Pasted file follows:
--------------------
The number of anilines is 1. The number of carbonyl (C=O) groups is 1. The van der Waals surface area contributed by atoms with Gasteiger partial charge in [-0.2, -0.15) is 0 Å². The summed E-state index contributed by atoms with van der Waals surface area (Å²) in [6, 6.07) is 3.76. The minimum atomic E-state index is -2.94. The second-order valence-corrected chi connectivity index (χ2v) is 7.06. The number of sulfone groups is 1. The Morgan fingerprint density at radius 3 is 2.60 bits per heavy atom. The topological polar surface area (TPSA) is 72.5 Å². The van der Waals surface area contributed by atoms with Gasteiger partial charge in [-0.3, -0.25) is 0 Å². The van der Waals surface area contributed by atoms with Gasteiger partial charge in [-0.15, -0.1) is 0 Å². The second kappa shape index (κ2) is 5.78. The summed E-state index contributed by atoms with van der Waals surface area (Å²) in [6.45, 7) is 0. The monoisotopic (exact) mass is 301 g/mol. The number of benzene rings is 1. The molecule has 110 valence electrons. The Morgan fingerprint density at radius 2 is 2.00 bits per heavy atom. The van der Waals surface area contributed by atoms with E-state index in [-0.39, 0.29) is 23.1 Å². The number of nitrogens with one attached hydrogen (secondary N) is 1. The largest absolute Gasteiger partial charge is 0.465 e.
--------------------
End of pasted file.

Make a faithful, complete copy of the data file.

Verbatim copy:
The number of anilines is 1. The number of carbonyl (C=O) groups is 1. The van der Waals surface area contributed by atoms with Gasteiger partial charge in [-0.2, -0.15) is 0 Å². The summed E-state index contributed by atoms with van der Waals surface area (Å²) in [6, 6.07) is 3.76. The minimum atomic E-state index is -2.94. The second-order valence-corrected chi connectivity index (χ2v) is 7.06. The number of sulfone groups is 1. The Morgan fingerprint density at radius 3 is 2.60 bits per heavy atom. The topological polar surface area (TPSA) is 72.5 Å². The van der Waals surface area contributed by atoms with Gasteiger partial charge in [-0.3, -0.25) is 0 Å². The van der Waals surface area contributed by atoms with Gasteiger partial charge in [-0.15, -0.1) is 0 Å². The second kappa shape index (κ2) is 5.78. The summed E-state index contributed by atoms with van der Waals surface area (Å²) in [6.45, 7) is 0. The monoisotopic (exact) mass is 301 g/mol. The number of benzene rings is 1. The molecule has 110 valence electrons. The Morgan fingerprint density at radius 2 is 2.00 bits per heavy atom. The van der Waals surface area contributed by atoms with E-state index in [-0.39, 0.29) is 23.1 Å². The number of nitrogens with one attached hydrogen (secondary N) is 1. The largest absolute Gasteiger partial charge is 0.465 e.